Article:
Biology and environmental sciense
Centre of Excellence in Biological Interactions
Survontie 9 Ambiotica 4th floor
Jyväskylä, PO Box 35, FI-40014 University of Jyväskylä
Abstracts (first author)
Snake head shape mimicry: implications to the conservation of the endangered mimic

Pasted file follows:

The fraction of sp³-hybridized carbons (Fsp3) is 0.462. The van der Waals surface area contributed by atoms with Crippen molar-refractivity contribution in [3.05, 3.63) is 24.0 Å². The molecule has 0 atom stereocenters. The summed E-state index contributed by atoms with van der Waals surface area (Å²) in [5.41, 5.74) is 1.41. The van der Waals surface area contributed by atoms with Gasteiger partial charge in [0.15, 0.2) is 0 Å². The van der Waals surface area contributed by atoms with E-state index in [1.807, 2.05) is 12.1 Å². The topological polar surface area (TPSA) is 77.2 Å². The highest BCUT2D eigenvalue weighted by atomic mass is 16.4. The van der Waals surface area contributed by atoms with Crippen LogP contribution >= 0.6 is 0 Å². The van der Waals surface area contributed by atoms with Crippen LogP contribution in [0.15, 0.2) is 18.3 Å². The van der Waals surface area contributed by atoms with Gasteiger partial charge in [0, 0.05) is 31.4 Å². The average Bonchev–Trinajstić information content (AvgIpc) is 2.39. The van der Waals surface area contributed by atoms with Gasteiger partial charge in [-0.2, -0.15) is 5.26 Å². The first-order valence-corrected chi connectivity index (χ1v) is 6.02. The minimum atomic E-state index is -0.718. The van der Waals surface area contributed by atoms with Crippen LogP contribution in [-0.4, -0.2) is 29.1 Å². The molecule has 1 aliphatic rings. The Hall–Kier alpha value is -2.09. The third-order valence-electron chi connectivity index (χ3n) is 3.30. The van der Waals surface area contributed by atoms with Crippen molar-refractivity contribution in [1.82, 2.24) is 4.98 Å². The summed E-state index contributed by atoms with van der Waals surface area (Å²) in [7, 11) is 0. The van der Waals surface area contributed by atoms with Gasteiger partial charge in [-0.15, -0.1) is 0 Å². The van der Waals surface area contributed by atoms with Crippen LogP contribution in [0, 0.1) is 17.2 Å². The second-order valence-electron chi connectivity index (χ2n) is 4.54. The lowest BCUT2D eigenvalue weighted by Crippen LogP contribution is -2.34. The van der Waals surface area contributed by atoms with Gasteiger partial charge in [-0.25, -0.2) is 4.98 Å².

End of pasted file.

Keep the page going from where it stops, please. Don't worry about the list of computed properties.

Most research on the adaptive significance of warning signals has focused on the colouration and patterns of prey animals. However, behaviour, odour and body shape can also have signal functions and thereby reduce predators’ willingness to attack defended prey. For example, European vipers all have a distinctive triangular head shape and they are all venomous. Several non-venomous snakes are known to flatten their heads (head triangulation) when disturbed. Also many Lepidopteran larvae enhance their resemblance to tree vipers by concealing their heads and inflating their thorax or abdomen to express a false, sometimes triangular-shaped head. Even though anecdotal evidence of significance of snake head mimicry is dated back to the Henry Bates (1862), the role of body shape recognition is rarely experimentally investigated. Here we present data from field experiments and show that the triangular head shape can be recognized and avoided by predators. We also discuss the significance of this finding on population dynamics of snakes and its application their conservation. The smooth snake (Coronella austriaca) is non-venomous endangered species. By head triangulation it mimics vipers (Vipera sp.) which are not always protected by law. Because vipers are heavily killed by humans, it is possible that this asymmetric conservation program will be flawed because deceptive mimicry only works if the relative density and frequency of model species is higher than mimics. Based on the experimental evidence, we suggest that vipers should be protected at least in the locations where they co-exist with endangered mimic species.